I took a well-practiced bottomless breath to fortify myself before opening the front door to our residence. I spotted a green balloon on the floor as I pushed open the door. Hope & Hannah were front and center grinning ear to ear as they, in unison with Mom and Bill, squealed, “HAPPY BIRTHDAY!” There were about a dozen or so balloons of several colors floating about the floor. Mom was sitting up in her recliner, beaming. Bill stood next to her. I caught sight of the two little signs taped to the edge of the dining room table like a banner, a picture of all of us holding hands with “HAPPE BRTDAY KALA” spelled out in Hope’s brand-new crooked lettering and another picture that looked like a house but I couldn’t quite make it out. As I took them all in, drops started trickling down my face and to the floor. The girls raced to see who could hug me first. Mom reached up, locking her arms around me squeezing tightly. “I thought you forgot.” I said, feeling the tears pool up again. Half laughing, half consoling she said, “I could never.” We eased out of our embrace and I turned to discover a cake on the table that I somehow missed before. It was shaped like a log cabin with graham crackers as the roof, set atop a bed of green icing, with a sign out front that read “Ingalls’ Home.” One of the girls’ toy cows and toy pigs were each settled into the green icing as well. My mind was mauled by my emotions and my being was drowning in love.
As a girl I was obsessed with Laura Ingalls Wilder and all of her books. Before I could read, Mom read them aloud to me; when I learned, I read them again. Her writing style coupled with stories about childish adventures and family values, populated with believable characters, depicted a simpler but still meaningful life I so envied. It was comfort. Those stories were my version of a security blanket. I had started reading them all over at the beginning of the summer but I didn’t even think my parents noticed. Mom told me she made the batter and Bill baked the cakes. He shaved them down to make them into the shape of the cabin and even iced them. She told me it was all his idea, except the farm animals, that was Hope. I’d spent my life in the shadows of my older sister, frantically wishing for a smidgen of the kind of daddy-daughter relationship she had with our own Dad. I was moved. At this singular juncture, I felt seen. I felt the possibility I had so long ago let go of, come back within my grasp. And so, on my twelfth birthday, Bill won over my heart.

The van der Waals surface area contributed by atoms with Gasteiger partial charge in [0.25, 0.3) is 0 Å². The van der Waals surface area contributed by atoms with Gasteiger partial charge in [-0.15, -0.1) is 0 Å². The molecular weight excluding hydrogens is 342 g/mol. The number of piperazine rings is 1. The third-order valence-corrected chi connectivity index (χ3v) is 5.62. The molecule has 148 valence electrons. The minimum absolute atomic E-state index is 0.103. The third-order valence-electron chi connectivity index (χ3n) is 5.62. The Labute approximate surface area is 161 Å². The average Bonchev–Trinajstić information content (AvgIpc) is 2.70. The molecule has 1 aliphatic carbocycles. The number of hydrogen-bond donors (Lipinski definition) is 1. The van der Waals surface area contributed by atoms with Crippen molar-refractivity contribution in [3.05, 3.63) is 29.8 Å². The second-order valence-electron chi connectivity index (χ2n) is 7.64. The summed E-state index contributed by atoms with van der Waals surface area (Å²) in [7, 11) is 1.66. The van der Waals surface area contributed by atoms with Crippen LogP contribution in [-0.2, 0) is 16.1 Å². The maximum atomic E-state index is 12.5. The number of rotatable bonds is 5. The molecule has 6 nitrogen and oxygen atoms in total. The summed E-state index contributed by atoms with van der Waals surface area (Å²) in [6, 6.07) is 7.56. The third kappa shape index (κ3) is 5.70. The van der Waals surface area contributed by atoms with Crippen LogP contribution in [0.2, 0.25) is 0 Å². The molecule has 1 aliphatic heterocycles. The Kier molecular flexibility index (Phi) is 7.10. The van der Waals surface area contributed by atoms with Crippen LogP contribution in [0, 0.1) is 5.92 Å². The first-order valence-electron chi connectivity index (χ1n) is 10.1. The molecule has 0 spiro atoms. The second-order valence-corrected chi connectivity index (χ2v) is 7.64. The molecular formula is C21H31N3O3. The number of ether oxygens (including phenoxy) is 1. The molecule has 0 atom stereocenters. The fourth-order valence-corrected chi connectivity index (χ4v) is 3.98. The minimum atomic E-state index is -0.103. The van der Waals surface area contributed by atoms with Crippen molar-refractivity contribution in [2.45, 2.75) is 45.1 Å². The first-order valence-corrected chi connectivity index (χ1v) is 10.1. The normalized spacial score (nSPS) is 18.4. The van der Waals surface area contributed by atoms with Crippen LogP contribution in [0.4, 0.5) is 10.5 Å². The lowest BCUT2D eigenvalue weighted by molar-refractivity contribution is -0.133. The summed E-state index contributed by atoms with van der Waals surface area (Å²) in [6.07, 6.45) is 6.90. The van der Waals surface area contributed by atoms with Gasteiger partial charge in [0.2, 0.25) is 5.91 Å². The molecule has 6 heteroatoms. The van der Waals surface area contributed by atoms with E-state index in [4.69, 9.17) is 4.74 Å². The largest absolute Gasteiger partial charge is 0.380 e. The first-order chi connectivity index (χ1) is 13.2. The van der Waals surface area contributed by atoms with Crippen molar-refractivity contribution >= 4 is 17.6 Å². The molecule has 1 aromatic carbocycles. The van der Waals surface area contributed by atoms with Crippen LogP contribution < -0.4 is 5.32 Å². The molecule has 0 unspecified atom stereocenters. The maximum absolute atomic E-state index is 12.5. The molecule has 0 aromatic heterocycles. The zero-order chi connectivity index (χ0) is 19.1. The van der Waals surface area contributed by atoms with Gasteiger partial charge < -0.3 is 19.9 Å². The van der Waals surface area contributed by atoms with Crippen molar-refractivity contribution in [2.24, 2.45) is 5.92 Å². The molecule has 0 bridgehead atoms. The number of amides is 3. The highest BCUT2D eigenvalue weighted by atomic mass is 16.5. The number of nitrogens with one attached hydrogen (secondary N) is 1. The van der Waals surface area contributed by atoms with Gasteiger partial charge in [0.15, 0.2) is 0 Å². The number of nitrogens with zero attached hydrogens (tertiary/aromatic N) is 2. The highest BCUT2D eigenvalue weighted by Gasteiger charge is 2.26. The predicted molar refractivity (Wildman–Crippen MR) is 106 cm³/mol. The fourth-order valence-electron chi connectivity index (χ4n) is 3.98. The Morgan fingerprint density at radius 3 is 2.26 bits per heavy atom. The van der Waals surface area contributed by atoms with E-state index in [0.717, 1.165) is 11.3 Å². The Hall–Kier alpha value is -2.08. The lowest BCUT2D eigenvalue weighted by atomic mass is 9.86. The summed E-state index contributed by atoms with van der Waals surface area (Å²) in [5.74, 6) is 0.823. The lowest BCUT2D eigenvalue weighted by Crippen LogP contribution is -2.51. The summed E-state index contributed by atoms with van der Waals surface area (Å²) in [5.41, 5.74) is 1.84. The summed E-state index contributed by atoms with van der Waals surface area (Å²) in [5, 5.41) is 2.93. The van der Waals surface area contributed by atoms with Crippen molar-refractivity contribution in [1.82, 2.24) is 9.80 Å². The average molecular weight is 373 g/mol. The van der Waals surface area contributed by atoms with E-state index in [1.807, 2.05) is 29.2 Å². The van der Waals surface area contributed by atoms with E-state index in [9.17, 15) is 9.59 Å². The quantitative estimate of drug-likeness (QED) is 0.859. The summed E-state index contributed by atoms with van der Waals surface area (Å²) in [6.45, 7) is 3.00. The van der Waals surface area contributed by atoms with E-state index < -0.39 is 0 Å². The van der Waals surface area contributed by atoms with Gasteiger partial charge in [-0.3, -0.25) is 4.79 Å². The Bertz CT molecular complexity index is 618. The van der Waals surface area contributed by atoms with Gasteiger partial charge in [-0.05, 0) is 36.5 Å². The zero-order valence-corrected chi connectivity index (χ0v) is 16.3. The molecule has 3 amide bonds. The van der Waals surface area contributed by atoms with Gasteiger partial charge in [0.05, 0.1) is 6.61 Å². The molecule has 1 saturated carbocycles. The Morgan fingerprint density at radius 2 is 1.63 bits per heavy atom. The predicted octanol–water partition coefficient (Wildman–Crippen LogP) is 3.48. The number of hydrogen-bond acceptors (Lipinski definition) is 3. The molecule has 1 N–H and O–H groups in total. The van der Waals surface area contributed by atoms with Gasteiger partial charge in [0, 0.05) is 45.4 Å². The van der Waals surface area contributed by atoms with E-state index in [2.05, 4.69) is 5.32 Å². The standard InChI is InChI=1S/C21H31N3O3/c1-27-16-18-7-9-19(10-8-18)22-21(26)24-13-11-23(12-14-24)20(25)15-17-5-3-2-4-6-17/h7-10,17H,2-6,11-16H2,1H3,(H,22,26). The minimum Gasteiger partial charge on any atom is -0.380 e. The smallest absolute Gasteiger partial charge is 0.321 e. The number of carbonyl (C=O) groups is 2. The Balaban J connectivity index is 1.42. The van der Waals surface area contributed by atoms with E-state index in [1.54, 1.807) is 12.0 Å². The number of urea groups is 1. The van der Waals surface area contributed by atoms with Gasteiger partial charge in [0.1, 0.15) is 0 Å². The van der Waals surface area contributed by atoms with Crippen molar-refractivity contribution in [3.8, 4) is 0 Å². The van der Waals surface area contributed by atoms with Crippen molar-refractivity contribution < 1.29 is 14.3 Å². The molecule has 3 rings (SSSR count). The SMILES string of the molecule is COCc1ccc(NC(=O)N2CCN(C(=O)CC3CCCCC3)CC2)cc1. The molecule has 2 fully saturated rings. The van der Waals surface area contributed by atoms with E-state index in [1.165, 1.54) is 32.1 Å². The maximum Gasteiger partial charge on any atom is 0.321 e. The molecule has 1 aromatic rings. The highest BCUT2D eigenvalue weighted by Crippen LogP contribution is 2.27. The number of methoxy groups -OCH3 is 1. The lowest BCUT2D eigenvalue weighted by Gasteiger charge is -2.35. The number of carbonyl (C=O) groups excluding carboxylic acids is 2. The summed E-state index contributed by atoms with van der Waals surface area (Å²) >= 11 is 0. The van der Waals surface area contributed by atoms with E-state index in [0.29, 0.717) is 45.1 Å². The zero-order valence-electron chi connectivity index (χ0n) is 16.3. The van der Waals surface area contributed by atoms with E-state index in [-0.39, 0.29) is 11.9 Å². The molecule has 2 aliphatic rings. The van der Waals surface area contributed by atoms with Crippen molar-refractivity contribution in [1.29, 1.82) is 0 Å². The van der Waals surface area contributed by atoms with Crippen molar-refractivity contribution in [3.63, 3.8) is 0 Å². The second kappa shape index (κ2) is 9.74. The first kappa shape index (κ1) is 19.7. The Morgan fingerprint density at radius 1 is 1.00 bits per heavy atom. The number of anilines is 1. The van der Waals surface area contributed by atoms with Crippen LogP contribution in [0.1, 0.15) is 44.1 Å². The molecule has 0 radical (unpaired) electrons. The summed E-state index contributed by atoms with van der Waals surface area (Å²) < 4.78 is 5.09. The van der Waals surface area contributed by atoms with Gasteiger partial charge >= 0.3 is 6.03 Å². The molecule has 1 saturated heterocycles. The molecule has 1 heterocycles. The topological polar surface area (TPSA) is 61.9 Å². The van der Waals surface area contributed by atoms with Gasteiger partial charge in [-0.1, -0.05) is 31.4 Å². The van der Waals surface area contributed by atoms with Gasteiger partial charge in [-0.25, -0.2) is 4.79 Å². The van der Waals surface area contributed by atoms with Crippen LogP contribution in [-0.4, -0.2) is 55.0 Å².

The sausage and squash was notably tastier that night. It was exceedingly difficult to work up the will to cut into my Little House cake, but it was well worth it, my favorite, chocolate cake with chocolate frosting. Mom’s baking never disappointed.
For months, I had been fruitlessly pleading with Mom to let me start wearing makeup. I inherited her prominent dark circles and I was fed up with kids at school teasing me, asking me if I was sick or had black eyes. Also, I was jealous of the popular girls and their glittering silver-blue eyeliner. As Bill cleared the table, Mom had Hope fetch her makeup bag. To my joyful surprise, she spent the next hour teaching me how to put on makeup, light and evenly. She did her face while I did mine. Since she couldn’t stand to do it in the bathroom, we took turns using the tiny mirror in the brown case of Cover Girl powder foundation.
Mom always smelled faintly of roses, oregano, and lipstick. To this day, however, a slight whiff of Cover Girl foundation immediately brings me back to the chair beside Mom’s, the day I turned twelve.
There was no big gathering, there were no presents, there wasn’t even a card; but this day did not only go down as my greatest birthday, it also became one of my most cherished childhood memories, one I’d firmly clutch and keep close to my core, willfully bestowing upon it a hopeful symbolism I’d fervently cling to for many years. Nothing outwardly profound occurred that day, but I soaked up the affection, basked in the warmth of security and inclusion. These sensations would carry me through the next couple of seasons in my life, leading me to feel valued. To someone outside it may seem like a rather boring and average day; but it profoundly impacted my perspective of my step-father. From this day forward, I fell back on this memory as assurance to myself that he was a man with a big selfless heart and, more importantly, that I was relevant to him.